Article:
But the article argues that this is often just a smokescreen. "The notion here is that somehow these companies are backed into a corner, with no other option than to fire people. And that's just not true. These companies are making a choice. They're deciding that it's faster and cheaper to chuck people overboard and find new ones than it is to retrain them. The economics of cutting rather than training may seem simple, but it's a more complex calculation than most people believe. ... Many of these companies are churning through employees, laying off hundreds on one hand, while trying to hire hundreds more."
Now, a team led by Dr Vito Mocella from the National Research Council's Institute for Microelectronics and Microsystems (CNR-IMM) in Naples, Italy has managed to read individual letters inside one of the scrolls. Using a form of x-ray phase contrast tomography, they were able to ascertain the height difference (about 0.1mm) between the ink of the letters and the papyrus fibers which they sat upon. Due to the fibrous nature of the papyrus and the carbon-based ink, regular spectral and chemical analysis had thus far been unable to distinguish the ink from the paper. Further complicating the work, the scrolls are not in neat cylinders, but squashed and ruffled as the hot gases vaporized water in the papyrus and distorted the paper.
Full paper in Nature Communications (paywalled)."
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The service module from China's circumlunar test flight arrived in orbit around the moon this week, according to Chinese state media reports. The spacecraft is currently flying in an eight-hour orbit that carries it within 125 miles (200 kilometers) of the lunar surface at its closest point, and out to a range of 3,293 miles (5,300 km) at its highest point.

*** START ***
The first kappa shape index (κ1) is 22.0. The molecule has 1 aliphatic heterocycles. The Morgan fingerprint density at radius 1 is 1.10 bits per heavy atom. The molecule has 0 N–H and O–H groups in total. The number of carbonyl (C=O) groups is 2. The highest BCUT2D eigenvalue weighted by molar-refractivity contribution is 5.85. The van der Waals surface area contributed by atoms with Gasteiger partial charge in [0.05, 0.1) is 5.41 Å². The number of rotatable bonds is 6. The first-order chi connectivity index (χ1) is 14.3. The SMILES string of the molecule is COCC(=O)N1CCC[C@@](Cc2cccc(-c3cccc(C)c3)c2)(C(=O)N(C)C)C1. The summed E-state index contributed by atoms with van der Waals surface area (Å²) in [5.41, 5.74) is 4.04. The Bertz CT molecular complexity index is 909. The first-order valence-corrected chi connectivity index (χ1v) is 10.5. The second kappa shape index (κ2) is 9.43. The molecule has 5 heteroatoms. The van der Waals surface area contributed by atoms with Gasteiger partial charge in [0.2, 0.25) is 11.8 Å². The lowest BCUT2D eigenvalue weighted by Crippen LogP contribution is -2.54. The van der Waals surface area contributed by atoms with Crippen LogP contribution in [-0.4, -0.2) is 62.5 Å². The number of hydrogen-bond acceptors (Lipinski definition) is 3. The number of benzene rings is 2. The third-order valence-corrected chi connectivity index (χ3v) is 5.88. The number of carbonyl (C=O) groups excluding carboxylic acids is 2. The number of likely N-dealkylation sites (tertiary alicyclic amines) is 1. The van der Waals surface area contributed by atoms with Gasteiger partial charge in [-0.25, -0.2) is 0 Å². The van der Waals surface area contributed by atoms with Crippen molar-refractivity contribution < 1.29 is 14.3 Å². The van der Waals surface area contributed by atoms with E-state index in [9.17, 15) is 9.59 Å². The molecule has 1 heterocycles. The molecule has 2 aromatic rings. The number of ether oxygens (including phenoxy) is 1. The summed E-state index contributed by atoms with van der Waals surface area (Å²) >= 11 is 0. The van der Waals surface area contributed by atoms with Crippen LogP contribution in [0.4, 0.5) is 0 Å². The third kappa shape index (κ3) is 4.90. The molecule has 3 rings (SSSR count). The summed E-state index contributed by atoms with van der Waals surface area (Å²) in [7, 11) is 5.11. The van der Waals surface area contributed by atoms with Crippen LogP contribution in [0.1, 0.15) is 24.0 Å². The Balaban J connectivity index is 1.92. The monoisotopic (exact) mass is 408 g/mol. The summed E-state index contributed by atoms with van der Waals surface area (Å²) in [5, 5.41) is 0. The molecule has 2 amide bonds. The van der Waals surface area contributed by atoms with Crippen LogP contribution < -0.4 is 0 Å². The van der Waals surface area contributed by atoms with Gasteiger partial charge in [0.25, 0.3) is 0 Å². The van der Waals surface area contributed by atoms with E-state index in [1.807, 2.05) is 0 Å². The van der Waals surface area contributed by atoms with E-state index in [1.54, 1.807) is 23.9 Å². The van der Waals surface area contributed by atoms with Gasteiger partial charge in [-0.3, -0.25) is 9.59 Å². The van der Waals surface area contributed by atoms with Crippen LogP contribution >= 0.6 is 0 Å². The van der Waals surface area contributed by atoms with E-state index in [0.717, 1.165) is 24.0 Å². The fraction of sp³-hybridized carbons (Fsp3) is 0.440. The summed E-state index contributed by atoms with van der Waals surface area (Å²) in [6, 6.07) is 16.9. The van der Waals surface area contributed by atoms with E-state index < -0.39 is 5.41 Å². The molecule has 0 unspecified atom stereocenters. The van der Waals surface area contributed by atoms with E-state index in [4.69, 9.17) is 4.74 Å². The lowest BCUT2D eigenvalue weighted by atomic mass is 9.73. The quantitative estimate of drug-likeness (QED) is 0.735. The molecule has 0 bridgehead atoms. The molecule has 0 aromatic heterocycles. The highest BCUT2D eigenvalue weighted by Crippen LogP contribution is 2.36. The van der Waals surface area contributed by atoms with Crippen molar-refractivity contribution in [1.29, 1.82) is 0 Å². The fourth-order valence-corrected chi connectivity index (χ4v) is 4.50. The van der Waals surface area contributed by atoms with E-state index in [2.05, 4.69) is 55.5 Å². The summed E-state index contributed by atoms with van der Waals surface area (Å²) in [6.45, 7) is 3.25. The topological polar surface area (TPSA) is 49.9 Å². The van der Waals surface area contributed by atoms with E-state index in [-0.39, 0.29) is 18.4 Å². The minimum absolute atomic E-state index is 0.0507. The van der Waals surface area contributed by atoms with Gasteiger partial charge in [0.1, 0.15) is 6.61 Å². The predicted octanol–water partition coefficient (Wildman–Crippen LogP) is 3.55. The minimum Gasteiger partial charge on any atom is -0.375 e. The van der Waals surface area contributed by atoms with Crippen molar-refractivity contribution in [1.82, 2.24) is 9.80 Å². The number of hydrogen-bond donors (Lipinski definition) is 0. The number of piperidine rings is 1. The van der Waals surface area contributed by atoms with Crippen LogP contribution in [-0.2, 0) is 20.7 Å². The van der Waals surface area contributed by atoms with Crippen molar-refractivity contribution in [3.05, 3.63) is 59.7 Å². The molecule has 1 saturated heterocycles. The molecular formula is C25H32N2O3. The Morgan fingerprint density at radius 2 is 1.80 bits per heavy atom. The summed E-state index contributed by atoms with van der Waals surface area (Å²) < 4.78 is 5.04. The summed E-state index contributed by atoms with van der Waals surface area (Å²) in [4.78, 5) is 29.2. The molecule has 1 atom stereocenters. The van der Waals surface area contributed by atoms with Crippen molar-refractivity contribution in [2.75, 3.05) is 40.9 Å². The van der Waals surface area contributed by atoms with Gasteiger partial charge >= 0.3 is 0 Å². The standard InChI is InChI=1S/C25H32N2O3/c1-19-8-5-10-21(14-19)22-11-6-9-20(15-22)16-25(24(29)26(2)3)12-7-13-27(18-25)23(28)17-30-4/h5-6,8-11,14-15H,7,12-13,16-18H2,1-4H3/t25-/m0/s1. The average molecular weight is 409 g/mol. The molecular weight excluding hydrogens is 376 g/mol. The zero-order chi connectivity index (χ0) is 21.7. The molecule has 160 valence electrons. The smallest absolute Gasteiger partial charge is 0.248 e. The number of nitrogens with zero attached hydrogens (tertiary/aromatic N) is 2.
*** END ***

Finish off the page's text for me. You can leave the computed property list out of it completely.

According to chief engineer Zhou Jianlian of the Beijing Aerospace Control Center the module will make its second and third braking in the early hours of today (Jan. 12) and tomorrow, Beijing time. Doing so will enable the module to enter a 127-minute orbit around the moon, Zhou said. [China's 1st Round-trip Moon Shot in Pictures]
Earlier reports noted that a camera system is onboard the service module, designed to assist in identifying future landing spots for the Chang'e 5 mission that will return lunar samples back to Earth in the 2017 time frame."
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There are several forms of [Resistive RAM], but they all store data by changing the resistance of a memory site, instead of placing electrons in a quantum trap, as flash does. RRAM promises better scaling, fast byte-addressable writes, much greater power efficiency, and thousands of times flash’s endurance.
RRAM's properties should enable significant architectural leverage, even if it is more costly per bit than flash is today. For example, a fast and high endurance RRAM cache would simplify metadata management while reducing write latency.
...and plenty more, of course."